How To Patent An Idea

Ideas are worth spreading, but not all ideas are worth patenting. 

Welcome to the present generation — where ideas are unlimited and accessible for free. You can develop your ideas by searching through the Internet, brainstorming through your social circles, or scanning references through online references. 

Now you found a raw idea, you wrote it down on a piece of paper and created a rationale. You built an invention, saved its specimen, and advanced through a filing in the USPTO by yourself. Unfortunately, you didn’t pass the standards set by your Patent Examiner. 

You got disappointed, emotionally wrecked, and lost!

That’s a short narrative if you don’t carefully understand the process and rules governing the patent application. It needs your time and effort to decipher the complex patent process. 

But don’t worry, we want you to relax and smile. We will help simplify how to patent an idea in this article.

Can you patent an idea? 

This is the common question that most patent applicants aspire to ask. Quiet tricky at first, but as a general rule, raw ideas alone cannot be patented. 

Why?

Raw ideas are like tables without legs; it cannot stand without its legs supporting. Hence, raw ideas are mere abstract concepts. Without a specific material or concrete process that it presents, it remains to be unsubstantial and no value. 

What are the statutory requirements to patent an invention? 

Under the Patent laws, the statutory requirements to patent an invention differ in two divisions: the Utility Patent and the Design Patent. 

Utility Patent

If you desire to protect the functionality of an invention through internal and structural functions, then file a utility patent. It covers protection on step-by-step methods, chemical or biological compositions, physical devices, or unique assemblies.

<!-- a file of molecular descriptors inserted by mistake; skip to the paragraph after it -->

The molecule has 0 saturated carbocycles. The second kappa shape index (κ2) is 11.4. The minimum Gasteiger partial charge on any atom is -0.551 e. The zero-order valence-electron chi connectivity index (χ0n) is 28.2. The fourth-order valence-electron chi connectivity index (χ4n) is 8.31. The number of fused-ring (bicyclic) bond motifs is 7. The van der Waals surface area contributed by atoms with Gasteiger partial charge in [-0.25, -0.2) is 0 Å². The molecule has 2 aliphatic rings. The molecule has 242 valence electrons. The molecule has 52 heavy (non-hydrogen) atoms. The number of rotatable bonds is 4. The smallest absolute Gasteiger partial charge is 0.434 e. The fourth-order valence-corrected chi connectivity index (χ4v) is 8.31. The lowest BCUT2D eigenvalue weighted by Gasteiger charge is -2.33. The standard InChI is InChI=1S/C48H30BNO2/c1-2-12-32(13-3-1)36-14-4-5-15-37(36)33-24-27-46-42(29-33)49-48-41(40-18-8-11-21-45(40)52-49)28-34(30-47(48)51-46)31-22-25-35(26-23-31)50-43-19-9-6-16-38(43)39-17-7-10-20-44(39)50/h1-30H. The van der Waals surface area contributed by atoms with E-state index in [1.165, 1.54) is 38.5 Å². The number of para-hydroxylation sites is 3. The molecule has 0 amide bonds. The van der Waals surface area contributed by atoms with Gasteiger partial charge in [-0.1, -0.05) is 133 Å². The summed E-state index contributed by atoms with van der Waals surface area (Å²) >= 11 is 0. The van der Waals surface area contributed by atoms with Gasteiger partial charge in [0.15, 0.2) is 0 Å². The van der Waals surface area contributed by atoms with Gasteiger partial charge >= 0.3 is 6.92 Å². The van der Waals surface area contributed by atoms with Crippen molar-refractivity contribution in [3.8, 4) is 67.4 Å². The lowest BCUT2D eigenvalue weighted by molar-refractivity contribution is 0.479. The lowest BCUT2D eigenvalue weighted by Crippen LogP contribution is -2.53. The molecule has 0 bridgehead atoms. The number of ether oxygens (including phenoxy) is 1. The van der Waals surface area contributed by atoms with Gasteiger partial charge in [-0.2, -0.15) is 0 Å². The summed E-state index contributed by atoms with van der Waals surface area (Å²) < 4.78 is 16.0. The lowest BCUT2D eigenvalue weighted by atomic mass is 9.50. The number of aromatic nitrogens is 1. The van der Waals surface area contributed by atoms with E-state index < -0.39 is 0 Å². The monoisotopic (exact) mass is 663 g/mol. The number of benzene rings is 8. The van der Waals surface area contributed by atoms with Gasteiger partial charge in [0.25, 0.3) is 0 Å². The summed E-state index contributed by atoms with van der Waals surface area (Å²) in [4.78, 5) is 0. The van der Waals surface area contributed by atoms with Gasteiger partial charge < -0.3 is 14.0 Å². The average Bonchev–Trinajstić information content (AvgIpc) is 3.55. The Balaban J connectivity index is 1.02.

The law provides four statutory requirements for under utility patent application, which comprises the patentable subject matter, novelty, usefulness, and non-obviousness.

Always remember that when filing for a utility patent, you need to have proof or evidence validating the usefulness of your invention in commerce or industry.

Design Patent 

Design patents are a protection to the external features of your invention. Thus, you don’t need to prove the functionality of your invention in design patents.

The ornamental characteristics bring the unique qualities of your invention, such as shape, configuration, and surface applied. From the name itself, the patent preserves the “design” rather than its “utility.”

How to Patent an Idea?

#1 Invention or Intellectual Property Disclosure

Your invention is your intellectual property. Hence, you need to disclose your invention to ensure that it has novelty, non-obviousness, and utility characteristics, including:

  1. Its technical and specific functions;
  2. The sketch or prototype of your invention; and 
  3. The potential licensees or parties involved in the manufacturing or replication of your design or utility patent. 

#2 Hire a Patent Attorney 

Hiring a Patent Attorney will speed up your patent application by providing you a strategic IP plan, protecting the disposition and integrity of your intellectual property rights. Here, your patent attorney studies your disclosed invention and files on earlier times to abide by a “first-to-file” patent rule.